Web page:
Warner Brothers

There's a Big Oopsy in Left-Handed Gun

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The Left-Handed Gun actually began as a television episode of The Philco Television Playhouse called “The Death of Billy the Kid,” written by Gore Vidal and starring Paul Newman. The pair began adapting it for a feature film but hit a snag with the script.

Warner Brothers wanted a happy ending for the notorious criminal – something Newman thought would damage the story. Director Arthur Penn had a bigger issue with the script’s style altogether and hired another writer to take a crack at it.

The film marked Penn’s feature length directorial debut. Newman said of Penn, “I knew he was good… it was evident that he’d really make it.”

1. Newman had a hard time with a horse.

“The horse and I have been a continuing disaster,” he recalled of the experience. Newman had never ridden before, and he certainly didn’t take to it easily. “I can still see the horse looking up at me and wondering what the hell was going on.”

2. The title got it wrong.

  Warner Brothers

Billy the Kid was a real outlaw, and it was believed that he was left-handed based on a tintype (which seemed to suggest such). Therefore, this film, along with other works, championed the bad guy as a lefty. However, the tintype was actually reversed, and Billy was right-handed all along. Opps! Penn later said, “We believe that, spiritually and psychologically, he was left-handed. He saw everything ‘through a glass darkly,’ and we are using the glass symbolically throughout the film.”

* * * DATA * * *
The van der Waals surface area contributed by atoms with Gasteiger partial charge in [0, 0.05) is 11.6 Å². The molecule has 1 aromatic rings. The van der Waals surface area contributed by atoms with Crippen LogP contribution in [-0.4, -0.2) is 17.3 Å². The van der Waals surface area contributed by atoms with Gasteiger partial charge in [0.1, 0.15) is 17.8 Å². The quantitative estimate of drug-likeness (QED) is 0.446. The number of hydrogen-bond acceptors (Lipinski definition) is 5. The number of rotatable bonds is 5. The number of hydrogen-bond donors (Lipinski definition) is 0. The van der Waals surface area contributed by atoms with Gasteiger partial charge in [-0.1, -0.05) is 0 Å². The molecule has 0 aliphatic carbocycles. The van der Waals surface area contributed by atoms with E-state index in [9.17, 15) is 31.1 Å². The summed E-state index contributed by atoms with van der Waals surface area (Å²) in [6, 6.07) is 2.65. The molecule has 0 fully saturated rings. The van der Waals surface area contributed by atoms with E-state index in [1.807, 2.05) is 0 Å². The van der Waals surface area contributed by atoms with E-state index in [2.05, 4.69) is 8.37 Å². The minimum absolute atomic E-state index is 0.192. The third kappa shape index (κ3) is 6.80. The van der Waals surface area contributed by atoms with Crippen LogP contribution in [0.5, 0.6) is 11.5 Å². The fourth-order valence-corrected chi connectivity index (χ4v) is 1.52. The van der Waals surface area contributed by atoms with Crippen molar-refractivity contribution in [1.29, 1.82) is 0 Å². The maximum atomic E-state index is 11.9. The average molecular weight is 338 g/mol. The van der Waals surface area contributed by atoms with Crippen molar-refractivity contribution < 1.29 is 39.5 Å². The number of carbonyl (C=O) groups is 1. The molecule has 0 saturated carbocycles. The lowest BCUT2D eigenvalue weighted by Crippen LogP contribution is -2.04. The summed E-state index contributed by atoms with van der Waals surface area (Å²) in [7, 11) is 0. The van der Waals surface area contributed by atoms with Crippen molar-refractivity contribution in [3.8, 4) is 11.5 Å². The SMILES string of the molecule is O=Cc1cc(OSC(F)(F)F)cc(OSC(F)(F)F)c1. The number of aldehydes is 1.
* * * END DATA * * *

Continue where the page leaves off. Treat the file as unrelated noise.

3. A film trick caused a ruckus.

  Warner Brothers

Arthur Penn transferred the skills that he had mastered in television into the film-making process. For instance, he knew exactly how to set up shots and what lens to use – something which irked the cameraman, who then didn’t have much to do. Penn also decided to use a flash-forward, something which was extremely rare at the time. In fact, it was so unheard of that it caused a stir. “They thought it was insane,” Penn said. “There was great chagrin at Warner Brothers. Nobody liked this idea at all.” The stylistic moment, however, was economical and worked perfectly for the scene. So it stayed.

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